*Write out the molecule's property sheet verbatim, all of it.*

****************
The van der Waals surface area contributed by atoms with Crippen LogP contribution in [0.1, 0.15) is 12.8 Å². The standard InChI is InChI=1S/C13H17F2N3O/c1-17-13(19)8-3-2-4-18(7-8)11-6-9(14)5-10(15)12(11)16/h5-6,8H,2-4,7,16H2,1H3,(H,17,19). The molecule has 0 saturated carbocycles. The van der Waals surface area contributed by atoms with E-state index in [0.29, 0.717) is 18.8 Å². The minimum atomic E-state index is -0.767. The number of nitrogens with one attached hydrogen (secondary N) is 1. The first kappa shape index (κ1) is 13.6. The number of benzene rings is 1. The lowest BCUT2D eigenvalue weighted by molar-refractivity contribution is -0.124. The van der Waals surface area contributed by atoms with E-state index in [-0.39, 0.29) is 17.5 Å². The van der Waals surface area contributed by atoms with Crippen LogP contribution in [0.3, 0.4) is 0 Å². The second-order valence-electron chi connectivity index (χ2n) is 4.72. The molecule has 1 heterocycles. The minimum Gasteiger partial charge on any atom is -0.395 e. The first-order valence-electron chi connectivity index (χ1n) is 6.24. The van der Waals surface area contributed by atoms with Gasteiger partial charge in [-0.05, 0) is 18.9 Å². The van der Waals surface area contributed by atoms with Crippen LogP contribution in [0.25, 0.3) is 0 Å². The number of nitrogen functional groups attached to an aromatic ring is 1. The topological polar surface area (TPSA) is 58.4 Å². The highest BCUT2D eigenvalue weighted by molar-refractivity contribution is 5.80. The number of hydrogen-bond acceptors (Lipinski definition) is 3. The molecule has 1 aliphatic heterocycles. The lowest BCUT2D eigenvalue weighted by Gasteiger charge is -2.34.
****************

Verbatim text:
The van der Waals surface area contributed by atoms with Crippen LogP contribution in [0.1, 0.15) is 12.8 Å². The standard InChI is InChI=1S/C13H17F2N3O/c1-17-13(19)8-3-2-4-18(7-8)11-6-9(14)5-10(15)12(11)16/h5-6,8H,2-4,7,16H2,1H3,(H,17,19). The molecule has 0 saturated carbocycles. The van der Waals surface area contributed by atoms with E-state index in [0.29, 0.717) is 18.8 Å². The minimum atomic E-state index is -0.767. The number of nitrogens with one attached hydrogen (secondary N) is 1. The first kappa shape index (κ1) is 13.6. The number of benzene rings is 1. The lowest BCUT2D eigenvalue weighted by molar-refractivity contribution is -0.124. The van der Waals surface area contributed by atoms with E-state index in [-0.39, 0.29) is 17.5 Å². The van der Waals surface area contributed by atoms with Crippen LogP contribution in [0.3, 0.4) is 0 Å². The second-order valence-electron chi connectivity index (χ2n) is 4.72. The molecule has 1 heterocycles. The minimum Gasteiger partial charge on any atom is -0.395 e. The first-order valence-electron chi connectivity index (χ1n) is 6.24. The van der Waals surface area contributed by atoms with Gasteiger partial charge in [-0.05, 0) is 18.9 Å². The van der Waals surface area contributed by atoms with Crippen LogP contribution in [0.25, 0.3) is 0 Å². The number of nitrogen functional groups attached to an aromatic ring is 1. The topological polar surface area (TPSA) is 58.4 Å². The highest BCUT2D eigenvalue weighted by molar-refractivity contribution is 5.80. The number of hydrogen-bond acceptors (Lipinski definition) is 3. The molecule has 1 aliphatic heterocycles. The lowest BCUT2D eigenvalue weighted by Gasteiger charge is -2.34.